What Should a Corporate Recruiter Get Paid?

I’ve had some very specific conversations over the past month on corporate Recruiter compensation. It’s a hot subject when it’s brought up because everyone believes they are worth more than what they are for the most part.

Recruiter compensation is and has always been all over the board. There are so many variables that impact it, including industry, company size, market, what tools the recruiter has available, type of recruiting, expectations, how much the function is segmented, etc. I can find great recruiters right now in America that make between $65,000 and over $200,000. The problem is, I can’t tell you that the $200,000 recruiter is any better than the $65,000!

Therein lies the problem!

Your value or worth as a recruiter is what you can get paid.

I’ve lost really good recruiters in my career who came to me and said, “Hey, Company XYZ is going to pay me 25% more than you are!” At which I’ve got to make a decision. Do I believe this person is worth 25% more, or can I get someone of equal or great value for the same price or less than the increase in expense?

Let’s put it another way. Let’s say I’m paying each recruiter $75K, and a recruiter comes to me and says, “I’ve got an offer for $125,000.” What I’m really trying to decide on is $50,000. What can I get for that additional $50K? I already know what I’m getting for $75K. Is this recruiter going to give me $50K more in value if I match the offer? Most likely, no, since I’m probably getting everything I’m getting now. But, if I hired two recruiters for $62,500 each, that equals $125K. Will i get more from those two recruiters than I’m getting from my one at $75,000 (or the new salary of $125K)? I probably will get more with two!

Why am I not paying a corporate recruiter a ridiculously high salary?

  1. Upwards of 50% of the positions they fill will be internal hires on average.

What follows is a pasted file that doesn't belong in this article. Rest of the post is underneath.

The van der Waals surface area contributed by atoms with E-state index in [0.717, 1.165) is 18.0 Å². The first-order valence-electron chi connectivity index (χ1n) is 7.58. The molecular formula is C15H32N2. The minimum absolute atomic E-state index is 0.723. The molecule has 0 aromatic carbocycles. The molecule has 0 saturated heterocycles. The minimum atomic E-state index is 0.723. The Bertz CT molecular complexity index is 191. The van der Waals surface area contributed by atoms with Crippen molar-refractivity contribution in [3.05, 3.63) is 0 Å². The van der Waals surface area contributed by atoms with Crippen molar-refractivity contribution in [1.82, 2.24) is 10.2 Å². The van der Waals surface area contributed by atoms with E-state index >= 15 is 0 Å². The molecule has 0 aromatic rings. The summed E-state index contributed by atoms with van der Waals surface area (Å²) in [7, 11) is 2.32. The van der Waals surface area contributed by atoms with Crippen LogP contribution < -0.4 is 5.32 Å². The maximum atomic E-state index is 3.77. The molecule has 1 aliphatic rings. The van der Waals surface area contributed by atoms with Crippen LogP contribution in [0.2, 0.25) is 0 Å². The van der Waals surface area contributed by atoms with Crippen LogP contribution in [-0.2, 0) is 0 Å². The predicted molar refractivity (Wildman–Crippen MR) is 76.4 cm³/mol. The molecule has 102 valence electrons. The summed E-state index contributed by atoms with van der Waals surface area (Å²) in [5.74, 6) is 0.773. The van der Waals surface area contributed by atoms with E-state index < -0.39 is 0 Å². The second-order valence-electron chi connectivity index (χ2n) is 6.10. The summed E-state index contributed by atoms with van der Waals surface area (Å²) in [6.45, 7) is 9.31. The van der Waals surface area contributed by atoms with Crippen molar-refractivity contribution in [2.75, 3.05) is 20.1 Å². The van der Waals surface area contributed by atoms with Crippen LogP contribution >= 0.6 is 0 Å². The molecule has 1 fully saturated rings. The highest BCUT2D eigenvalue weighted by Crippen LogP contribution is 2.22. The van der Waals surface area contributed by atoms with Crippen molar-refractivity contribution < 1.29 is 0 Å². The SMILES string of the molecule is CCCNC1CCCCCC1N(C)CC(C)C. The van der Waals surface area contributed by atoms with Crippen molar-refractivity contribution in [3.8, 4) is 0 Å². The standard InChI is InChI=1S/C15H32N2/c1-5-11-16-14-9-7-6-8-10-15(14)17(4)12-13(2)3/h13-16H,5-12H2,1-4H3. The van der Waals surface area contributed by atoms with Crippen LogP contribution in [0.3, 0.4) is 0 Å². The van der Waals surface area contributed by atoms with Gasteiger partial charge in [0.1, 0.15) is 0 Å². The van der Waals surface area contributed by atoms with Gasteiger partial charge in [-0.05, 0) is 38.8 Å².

2. The vast majority don’t hunt. They post jobs, and their corporate brand fills the funnel with viable candidates. They are administering the recruiting process.
  3. Most are not held accountable to hard recruiting metrics.
  4. The vast majority, based on research, are not delivering a better-than-average candidate experience.
  5. You do not see a discernible difference in performance across corporate recruiters working in the same function.

Okay, just tell us what we should be paying a Corporate Recruiter!

Now that you can actually recruit anywhere, market compensation shouldn’t be a thing, but it’s still a thing. That being said, if you take market compensation out of it, I think you can find really great generalist corporate recruiters for $85k. People who actually find talent, fill positions, follow up well, and flat-out move the TA needle.

How did I come up with this very scientific number?

First, this is way over the salary data on recruiting you’ll pull off the internet, but it will still basically show the average recruiter’s salary in the $60K range. But that takes in a lot of factors, including the millions of entry-level agency recruiters who start with bases way less than $60K.

I’ve spoken to so many corporate recruiters who got laid off and corporate recruiting leaders who have been laying off $100K+ corporate recruiters and finding out once they are gone that they weren’t really worth that kind of money. Now, I don’t blame the recruiters for this! Girl, if you can get paid, go get paid! I’m your biggest fan! But also, don’t come crying when you get laid off because you were overcompensated for all that time.